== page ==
On Thursday, we'll prove that if (1) holds, then A~B (this is the Cantor-Bernstein theorem). If (2) holds, we write A < B; we shall see that ℕ < (0,1). Finally, next week we'll prove that (3) never happens; this will be a consequence of the notorious well-ordering theorem.

We recalled the notions (and notations) of injections, surjections, and bijections. I pointed out a different way one could think about injections and surjections: f: A → B is an injection iff [a = b whenever f(a) = f(b)], and a surjection iff [for all b in B there exists a in A such that f(a) = b].

The notion of bijection gives a nice way to compare two infinite
sets: we'll say that sets A and B have the same size (denoted
A~B) iff there exists a bijection from A to B. Note that, even
if A~B, it's possible to construct maps from A to B which are
*not* bijections! We checked that ~ is an equivalence relation
(i.e. it's reflexive, symmetric, and transitive). We considered
various examples (ℕ~2ℕ, ℕ~ℤ and
ℕ~ℚ); we called a set *countable* iff it has the
same size as ℕ. (Note that any countable set must be
infinite.) We left as an exercise to find an explicit bijection
between ℚ and ℕ.

We concluded lecture by proving two quick theorems. The first was that every infinite set contains a countable subset. The second asserts that every infinite set has the same size as one of its proper subsets. We'll discuss these, and some further developments, next week.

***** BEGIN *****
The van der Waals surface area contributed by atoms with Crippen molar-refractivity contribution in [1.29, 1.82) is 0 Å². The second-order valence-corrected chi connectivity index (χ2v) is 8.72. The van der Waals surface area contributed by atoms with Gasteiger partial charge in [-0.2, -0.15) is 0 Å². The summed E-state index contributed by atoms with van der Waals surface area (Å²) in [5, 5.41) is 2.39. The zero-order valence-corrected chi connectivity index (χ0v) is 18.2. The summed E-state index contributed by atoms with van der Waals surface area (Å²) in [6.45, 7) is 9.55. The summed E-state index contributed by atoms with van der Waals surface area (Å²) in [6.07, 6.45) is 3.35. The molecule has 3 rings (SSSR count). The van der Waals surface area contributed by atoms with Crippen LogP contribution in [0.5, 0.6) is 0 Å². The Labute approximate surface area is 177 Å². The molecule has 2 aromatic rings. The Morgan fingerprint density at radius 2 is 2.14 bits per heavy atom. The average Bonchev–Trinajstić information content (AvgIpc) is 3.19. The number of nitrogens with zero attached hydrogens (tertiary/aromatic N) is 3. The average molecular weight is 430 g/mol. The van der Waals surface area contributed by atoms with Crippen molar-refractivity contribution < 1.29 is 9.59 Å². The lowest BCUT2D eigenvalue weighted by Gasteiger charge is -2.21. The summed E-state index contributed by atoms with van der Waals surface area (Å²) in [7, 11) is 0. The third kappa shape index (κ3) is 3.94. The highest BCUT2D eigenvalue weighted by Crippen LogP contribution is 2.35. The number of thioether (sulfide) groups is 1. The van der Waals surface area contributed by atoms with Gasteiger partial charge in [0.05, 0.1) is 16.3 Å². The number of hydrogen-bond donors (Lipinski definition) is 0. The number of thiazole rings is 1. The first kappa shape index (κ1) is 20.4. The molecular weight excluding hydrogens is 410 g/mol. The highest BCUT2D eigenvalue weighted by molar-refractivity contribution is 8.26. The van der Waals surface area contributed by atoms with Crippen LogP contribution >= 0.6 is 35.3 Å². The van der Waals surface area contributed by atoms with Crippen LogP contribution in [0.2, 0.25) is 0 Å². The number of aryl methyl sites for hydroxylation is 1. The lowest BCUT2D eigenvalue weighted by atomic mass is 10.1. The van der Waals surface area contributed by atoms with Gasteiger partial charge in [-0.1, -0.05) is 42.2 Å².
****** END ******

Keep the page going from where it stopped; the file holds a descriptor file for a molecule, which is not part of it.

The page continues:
We first reviewed the notion of equivalence relation
(and gave as an example the relation ~ on positive integers
defined by a~b iff the sum of the digits of a equals the
sum of the digits of b; e.g. 701~44). We next recalled the
definition of partition, and the fact that any partition on
a set induces an equivalence relation on that set. Next,
we proved the converse: an equivalence relation on a
set induces a partition of that set. More precisely, if
~ is an equivalence relation on S, then S can be partitioned
into sets S_{α} := {x in S : x~α}.

Next we returned to functions. Recall that if
f : A → B is a function, then the image of any element
of A consists of a single element of B (i.e. |f(a)| = 1 for
every a in A). If the preimage of any element of B also consists